BRIEF DESCRIPTION OF THE DRAWING The single drawing FIGURE is a schematic showing of the invention.

DESCRIPTION OF THE PREFERRED EMBODIMENT Referring to the single drawing FIGURE, numerals l, 2, and 3 respectively designate the outer, middle and inner gimbals of the invention. Outer gimbal I is supported along a primary axis 4 by axle 441-412. Portion 4a of the axle is supported for rotation by portion 5a of a housing. Portion 4b of the axle is supported for rotation by torquer 6, which torquer is carried by portion 5b of the housing. It should be understood that the housing (shown only by broken portions 5a and 5b) may be earth-fixed or may be carried by vehicles, such as ships, airplanes, missiles, trucks, etc. The primary axis direction established by housing portions 50 and 5b is in either case maintained level and approximately eastwest.

Middle gimbal 2 is supported by an azimuth axle 7a-7b. End 7b of the azimuth axle is carried by outer gimbal 11, and end 7a of the axle is supported for rotation by torquer 8. As can be seen, torquer 8 is carried by the outer gimbal.

Inner gimbal 3 is supported by normally horizontal north-seeking axle 9a-9b, which axle is carried by middle gimbal 2, and is rotatable in the middle gimbal. There are three gyros associated with gimbal 3.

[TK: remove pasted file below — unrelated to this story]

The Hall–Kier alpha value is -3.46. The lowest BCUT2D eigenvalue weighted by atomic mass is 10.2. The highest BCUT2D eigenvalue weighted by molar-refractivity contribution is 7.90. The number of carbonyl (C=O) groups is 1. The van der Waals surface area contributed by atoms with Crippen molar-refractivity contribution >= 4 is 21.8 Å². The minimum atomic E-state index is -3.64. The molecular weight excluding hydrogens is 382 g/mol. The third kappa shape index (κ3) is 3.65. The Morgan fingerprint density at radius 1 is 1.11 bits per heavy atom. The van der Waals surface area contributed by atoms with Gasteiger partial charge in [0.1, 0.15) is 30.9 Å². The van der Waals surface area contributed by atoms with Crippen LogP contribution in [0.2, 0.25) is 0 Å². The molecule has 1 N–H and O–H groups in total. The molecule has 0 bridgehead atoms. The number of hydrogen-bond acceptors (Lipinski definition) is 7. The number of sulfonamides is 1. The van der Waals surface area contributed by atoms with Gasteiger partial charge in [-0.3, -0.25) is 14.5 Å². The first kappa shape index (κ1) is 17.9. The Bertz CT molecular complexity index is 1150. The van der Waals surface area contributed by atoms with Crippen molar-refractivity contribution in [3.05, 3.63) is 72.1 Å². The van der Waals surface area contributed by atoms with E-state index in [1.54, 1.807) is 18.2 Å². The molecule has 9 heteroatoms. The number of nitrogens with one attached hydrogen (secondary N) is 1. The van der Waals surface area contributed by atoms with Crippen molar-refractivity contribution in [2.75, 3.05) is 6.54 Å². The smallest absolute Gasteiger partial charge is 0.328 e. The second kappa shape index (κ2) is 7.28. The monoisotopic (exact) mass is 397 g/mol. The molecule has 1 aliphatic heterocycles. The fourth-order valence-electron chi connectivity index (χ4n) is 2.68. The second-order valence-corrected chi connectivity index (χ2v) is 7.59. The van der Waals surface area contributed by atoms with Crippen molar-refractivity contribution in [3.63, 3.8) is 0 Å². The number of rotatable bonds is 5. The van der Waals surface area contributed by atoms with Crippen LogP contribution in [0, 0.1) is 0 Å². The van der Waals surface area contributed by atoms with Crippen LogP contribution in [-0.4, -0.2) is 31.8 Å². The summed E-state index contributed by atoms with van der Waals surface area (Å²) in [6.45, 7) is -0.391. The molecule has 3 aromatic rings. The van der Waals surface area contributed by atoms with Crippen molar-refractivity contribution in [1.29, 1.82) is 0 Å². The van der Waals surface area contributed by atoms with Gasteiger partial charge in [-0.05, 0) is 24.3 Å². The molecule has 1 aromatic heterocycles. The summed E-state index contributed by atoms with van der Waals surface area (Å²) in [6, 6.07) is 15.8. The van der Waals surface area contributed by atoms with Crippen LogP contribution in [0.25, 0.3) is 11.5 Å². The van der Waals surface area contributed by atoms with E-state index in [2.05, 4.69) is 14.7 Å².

One of the gyros associated with gimbal 3 is free vertical gimballed gyro 13. This gyro has fixed to the inner gimbal a cylindrical outer housing 13a enclosing an inner housing 13b. The inner housing is free to rotate within the outer housing about their normally vertical common axis and may be carried by bearings (not shown) between the housings, or by an air bearing. Inner housing 13b contains gyro mass 14, represented in the figure through a cut-away portion of the housing with its spin axis (SA) aligned with the north-seeking axis of the inner gimbal. A pickoff is provided to determine the angular position of inner housing 13b with respect to the north-seeking horizontal support axis 9 of gimbal 3, and consists of portion 15a mounted on the gimbal, and 15b mounted on 13b. This pickoff may take the form as described in my above mentioned patents. Since mass 14 is supported by a free gimbal, it will swing to a N-S line, as taught, for example, in U.S. Pat. No. 3,146,530 of Sept. 1, 1964 of which the instant inventor was a joint inventor.